Rapid disc settling and the transition from bursty to steady star formation in Milky Way-mass galaxies
Recent observations and simulations indicate substantial evolution in the properties of galaxies with time, wherein rotationally supported and steady thin discs (like those frequently observed in the local Universe) emerge from galaxies that are clumpy, irregular, and have bursty star formation rates (SFRs). To better understand the progenitors of local disc galaxies, we carry out an analysis of three FIRE-2 simulated galaxies with a mass similar to the Milky Way at redshift z = 0. We show that all three galaxies transition from bursty to steady SFRs at a redshift between z = 0.5 and z = 0.8, and that this transition coincides with the rapid (≲1 Gyr) emergence of a rotationally supported interstellar medium (ISM). In the late phase with steady SFR, the rotational energy comprises ≳90 per cent of the total kinetic + thermal energy in the ISM, and is roughly half the gravitational energy. By contrast, during the early bursty phase, the ISM initially has a quasi-spheroidal morphology and its energetics are dominated by quasi-isotropic in- and outflows out of virial equilibrium. The subdominance of rotational support and out-of-equilibrium conditions at early times challenge the application of standard equilibrium disc models to high-redshift progenitors of Milky Way-like galaxies. We further find that the formation of a rotationally-supported ISM coincides with the onset of a thermal pressure supported inner circumgalactic medium (CGM). Before this transition, there is no clear boundary between the ISM and the inner CGM.
© 2022 The Author(s) Published by Oxford University Press on behalf of Royal Astronomical Society. This article is published and distributed under the terms of the Oxford University Press, Standard Journals Publication Model (https://academic.oup.com/journals/pages/open_access/funder_policies/chorus/standard_publication_model) We thank Vasily Belokurov and Andrey Kravtsov for sharing an advance copy of their paper on the identification of the Aurora stellar component and its interpretation in terms of an early chaotic phase in the Milky Way's evolution. We also thank the anonymous referee whose comments improved the quality of this manuscript. ABG was supported by an NSF-GRFP under grant DGE-1842165 and was additionally supported by NSF grants DGE-0948017and DGE-145000. JS was supported by the Israel Science Foundation (grant no. 2584/21) and by the German Science Foundation via DIP grant STE 1869/2-1 GE625/17-1. CAFG was supported by NSF through grants AST-1715216, AST-2108230, and CAREER award AST-1652522; by NASA through grant 17-ATP17-0067; by STScI through grant HST-AR-16124.001-A; and by the Research Corporation for Science Advancement through a Cottrell Scholar Award. Support for PFH was provided by NSF Research Grants 1911233 & 20009234, NSF CAREER grant 1455342, NASA grants 80NSSC18K0562, HST-AR-15800.001-A. AW received support from: NSF grants CAREER 2045928 and 2107772; NASA ATP grants 80NSSC18K1097 and 80NSSC20K0513; HST grants AR-15809 and GO-15902 from STScI; a Scialog Award from the Heising-Simons Foundation; and a Hellman Fellowship. AJR was supported by a COFUND/Durham Junior Research Fellowship under EU grant 609412; and by the Science and Technology Facilities Council [ST/T000244/1]. Numerical calculations were run on the Caltech computer cluster Wheeler, the Northwestern computer cluster Quest, Frontera allocation FTA-Hopkins/AST20016 supported by the NSF and TACC, XSEDE allocations ACI-1548562, TG-AST140023, and TG-AST140064, and NASA HEC allocations SMD-16-7561, SMD-17-1204, and SMD-16-7592. ZH was supported by a Gary A. McCue postdoctoral fellowship at UC Irvine. The data used in this work were, in part, hosted on facilities supported by the Scientific Computing Core at the Flatiron Institute, a division of the Simons Foundation.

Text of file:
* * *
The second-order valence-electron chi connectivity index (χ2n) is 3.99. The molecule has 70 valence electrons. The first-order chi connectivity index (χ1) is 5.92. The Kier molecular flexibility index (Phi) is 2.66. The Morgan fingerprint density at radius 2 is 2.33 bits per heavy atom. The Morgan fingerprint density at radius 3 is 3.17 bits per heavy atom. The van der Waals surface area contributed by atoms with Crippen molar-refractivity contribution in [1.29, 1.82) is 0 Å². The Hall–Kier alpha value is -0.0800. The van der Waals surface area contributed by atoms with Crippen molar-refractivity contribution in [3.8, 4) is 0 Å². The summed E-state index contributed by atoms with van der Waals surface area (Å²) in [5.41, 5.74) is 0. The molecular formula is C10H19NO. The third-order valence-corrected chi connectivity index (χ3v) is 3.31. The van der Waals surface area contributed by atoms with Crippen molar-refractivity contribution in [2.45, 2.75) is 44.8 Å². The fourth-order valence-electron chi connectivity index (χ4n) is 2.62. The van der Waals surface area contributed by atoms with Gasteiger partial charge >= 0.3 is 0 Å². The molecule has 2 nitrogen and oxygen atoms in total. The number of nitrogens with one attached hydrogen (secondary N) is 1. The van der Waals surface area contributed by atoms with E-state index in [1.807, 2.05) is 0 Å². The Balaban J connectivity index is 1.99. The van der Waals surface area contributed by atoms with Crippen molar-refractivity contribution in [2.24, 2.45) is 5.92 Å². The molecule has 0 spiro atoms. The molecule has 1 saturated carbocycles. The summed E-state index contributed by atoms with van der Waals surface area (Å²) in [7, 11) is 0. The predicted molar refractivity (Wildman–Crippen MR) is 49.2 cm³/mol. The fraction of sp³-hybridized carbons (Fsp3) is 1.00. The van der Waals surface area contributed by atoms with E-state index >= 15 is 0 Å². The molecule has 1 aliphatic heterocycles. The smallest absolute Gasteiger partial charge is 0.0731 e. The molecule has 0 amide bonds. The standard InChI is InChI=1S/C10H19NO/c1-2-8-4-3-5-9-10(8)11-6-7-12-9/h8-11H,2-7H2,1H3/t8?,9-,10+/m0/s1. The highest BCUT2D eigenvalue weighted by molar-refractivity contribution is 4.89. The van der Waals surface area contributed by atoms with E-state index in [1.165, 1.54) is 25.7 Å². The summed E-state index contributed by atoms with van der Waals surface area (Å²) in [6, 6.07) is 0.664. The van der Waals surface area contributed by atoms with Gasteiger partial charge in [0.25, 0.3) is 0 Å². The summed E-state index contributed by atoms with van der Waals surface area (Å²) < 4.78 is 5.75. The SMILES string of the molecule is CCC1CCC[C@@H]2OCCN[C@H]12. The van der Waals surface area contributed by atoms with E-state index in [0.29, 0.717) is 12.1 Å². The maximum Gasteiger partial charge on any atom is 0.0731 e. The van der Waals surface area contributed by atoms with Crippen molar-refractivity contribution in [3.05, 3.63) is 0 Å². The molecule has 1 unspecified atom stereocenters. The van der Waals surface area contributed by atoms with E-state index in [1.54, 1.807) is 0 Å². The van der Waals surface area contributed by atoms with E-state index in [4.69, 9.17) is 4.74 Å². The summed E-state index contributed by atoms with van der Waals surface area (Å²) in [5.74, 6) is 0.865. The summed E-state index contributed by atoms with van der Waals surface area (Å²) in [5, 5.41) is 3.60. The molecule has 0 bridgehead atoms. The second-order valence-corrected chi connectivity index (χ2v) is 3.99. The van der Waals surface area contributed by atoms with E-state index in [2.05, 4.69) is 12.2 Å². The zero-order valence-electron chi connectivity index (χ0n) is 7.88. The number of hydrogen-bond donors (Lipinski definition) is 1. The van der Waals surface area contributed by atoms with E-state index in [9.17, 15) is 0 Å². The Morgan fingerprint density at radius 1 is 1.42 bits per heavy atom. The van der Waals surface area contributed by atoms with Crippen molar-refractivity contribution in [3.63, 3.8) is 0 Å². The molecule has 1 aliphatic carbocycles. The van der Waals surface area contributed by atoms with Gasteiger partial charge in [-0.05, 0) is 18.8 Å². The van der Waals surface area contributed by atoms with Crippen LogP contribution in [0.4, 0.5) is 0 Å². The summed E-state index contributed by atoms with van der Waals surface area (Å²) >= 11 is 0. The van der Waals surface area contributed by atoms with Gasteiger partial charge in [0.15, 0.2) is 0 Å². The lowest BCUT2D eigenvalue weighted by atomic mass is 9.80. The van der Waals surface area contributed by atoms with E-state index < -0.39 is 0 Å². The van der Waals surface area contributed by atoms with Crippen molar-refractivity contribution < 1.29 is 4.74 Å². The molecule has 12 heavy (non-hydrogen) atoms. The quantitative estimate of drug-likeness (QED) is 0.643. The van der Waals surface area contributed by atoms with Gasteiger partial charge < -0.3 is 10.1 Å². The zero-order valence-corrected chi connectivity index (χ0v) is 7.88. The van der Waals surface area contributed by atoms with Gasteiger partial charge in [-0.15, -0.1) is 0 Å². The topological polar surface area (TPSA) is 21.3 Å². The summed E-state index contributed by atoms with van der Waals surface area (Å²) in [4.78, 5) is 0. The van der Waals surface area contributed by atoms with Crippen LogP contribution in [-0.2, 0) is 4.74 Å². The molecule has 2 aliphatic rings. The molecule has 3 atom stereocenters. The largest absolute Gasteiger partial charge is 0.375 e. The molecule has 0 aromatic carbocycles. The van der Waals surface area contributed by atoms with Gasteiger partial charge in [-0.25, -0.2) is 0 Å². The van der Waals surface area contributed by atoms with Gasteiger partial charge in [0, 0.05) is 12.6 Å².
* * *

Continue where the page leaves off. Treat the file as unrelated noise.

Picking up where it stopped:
Published - stac3712.pdf